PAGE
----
For someone who has never struggled with mental health or been to a counseling session, the process of counseling may be a mystery or some “you go there to get help, they fix you” kind of mentality. Unfortunately, if you have been part of the process, you know this is not the case. The Huffington Post came out with a new article on the topic of mental health that I think both clients of mental health and Church officials/congregation members who have a desire to support people who struggle with mental health should read.

In the article, the Huffington Post recounts the difficult process of Nic to get a diagnosis client agreed with which client reports was effective and accurate.

1,277 days. That’s approximately how long it took Nic Newling to figure out he was dealing with bipolar disorder after first reaching out for help.

This is actually quite common.

“Finding the right treatment plan comes in stages,” said Bob Carolla, a spokesperson and senior writer for the National Alliance on Mental Illness. “Not all symptoms may be appearing at the same time. Others may not be immediately recognized as symptoms.”

This is especially true when it comes to high-functioning people. For example, if a person is ordinarily achievement-oriented or creative, it may not be obvious they’re having a manic episode, Carolla said.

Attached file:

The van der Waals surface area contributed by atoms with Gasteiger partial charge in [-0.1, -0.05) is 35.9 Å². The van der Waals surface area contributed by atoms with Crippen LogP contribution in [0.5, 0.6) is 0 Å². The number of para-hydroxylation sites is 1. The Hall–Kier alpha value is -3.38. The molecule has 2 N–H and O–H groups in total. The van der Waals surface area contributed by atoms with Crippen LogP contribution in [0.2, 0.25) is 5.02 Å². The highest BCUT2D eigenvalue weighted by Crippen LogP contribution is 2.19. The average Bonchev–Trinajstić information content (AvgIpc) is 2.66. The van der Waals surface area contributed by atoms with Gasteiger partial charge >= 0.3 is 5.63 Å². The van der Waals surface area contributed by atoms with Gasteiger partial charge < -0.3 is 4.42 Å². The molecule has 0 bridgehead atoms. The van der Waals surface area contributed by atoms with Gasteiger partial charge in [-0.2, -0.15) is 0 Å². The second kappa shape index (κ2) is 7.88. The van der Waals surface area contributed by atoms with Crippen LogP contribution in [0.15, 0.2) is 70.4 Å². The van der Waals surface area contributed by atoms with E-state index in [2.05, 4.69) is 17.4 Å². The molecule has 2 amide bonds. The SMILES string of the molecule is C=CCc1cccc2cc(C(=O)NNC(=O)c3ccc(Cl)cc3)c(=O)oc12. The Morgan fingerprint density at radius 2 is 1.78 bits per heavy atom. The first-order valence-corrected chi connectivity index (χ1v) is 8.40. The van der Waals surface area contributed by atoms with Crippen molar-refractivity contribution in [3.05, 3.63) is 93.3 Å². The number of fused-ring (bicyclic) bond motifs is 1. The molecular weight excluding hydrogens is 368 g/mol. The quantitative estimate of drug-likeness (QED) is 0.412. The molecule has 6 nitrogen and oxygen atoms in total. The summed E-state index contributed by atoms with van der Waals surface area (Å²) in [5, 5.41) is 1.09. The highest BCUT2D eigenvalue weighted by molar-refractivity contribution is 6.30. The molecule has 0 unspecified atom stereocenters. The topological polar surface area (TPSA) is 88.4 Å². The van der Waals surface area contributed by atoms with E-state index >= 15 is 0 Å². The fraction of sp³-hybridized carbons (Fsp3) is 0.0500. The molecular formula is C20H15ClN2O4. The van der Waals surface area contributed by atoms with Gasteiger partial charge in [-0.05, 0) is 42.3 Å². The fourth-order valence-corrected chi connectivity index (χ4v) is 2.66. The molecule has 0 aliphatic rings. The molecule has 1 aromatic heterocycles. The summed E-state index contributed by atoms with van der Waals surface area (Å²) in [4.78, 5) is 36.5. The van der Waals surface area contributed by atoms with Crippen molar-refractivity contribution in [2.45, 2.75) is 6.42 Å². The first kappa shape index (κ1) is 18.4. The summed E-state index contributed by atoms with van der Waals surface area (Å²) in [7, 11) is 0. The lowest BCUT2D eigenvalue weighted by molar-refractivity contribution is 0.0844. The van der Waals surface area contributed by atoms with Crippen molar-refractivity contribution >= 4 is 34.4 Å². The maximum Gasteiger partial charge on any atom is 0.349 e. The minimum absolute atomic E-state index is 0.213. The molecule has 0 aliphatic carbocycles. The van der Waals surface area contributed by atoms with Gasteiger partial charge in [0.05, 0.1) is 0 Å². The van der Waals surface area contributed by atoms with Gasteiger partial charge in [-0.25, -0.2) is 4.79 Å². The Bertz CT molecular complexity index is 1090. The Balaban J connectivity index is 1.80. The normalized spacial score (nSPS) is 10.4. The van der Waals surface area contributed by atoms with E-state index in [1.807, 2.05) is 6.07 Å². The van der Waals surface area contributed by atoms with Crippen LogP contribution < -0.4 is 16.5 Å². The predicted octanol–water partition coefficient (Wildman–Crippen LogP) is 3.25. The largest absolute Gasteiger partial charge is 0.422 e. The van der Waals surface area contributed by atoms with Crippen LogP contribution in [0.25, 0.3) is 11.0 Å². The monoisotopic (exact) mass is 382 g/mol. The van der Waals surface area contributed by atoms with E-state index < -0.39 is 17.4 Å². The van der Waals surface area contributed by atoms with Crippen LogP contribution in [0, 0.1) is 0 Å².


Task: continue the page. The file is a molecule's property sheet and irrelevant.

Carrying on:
Data published by the National Depressive and Manic-Depressive Association found that 69 percent of people with bipolar disorder are originally misdiagnosed, and more than one-third remain misdiagnosed for a decade or more. Many factors can contribute to this, including the delayed onset of certain symptoms or patients not sticking with treatment.

This process of identifying the correct diagnosis is called “differential diagnosis” where you have to fully rule-out a diagnosis. With adolescence, this can be very difficult. In fact, we said as much in our 10 Myths About ADHD post where regularly people are diagnosed with Oppositional Defiant Disorder, Bipolar I Disorder, or Generalized Anxiety Disorder, instead of ADHD.

But the point of a diagnostic assessment is to get the assessment right and in the world of mental health, getting it right can take time but is very necessary. Share your own viewpoint on the process of getting a diagnosis in the comments below and let us know what you think.

Published by Jeremy Smith

Jeremy is a Licensed Professional Counselor working with adults and youth. Jeremy has a history of working as a ministry director for Youth for Christ for 8 years and then working as a mental health and substance use adult counselor in Ohio, specifically running an Opioid Residential Treatment Center.

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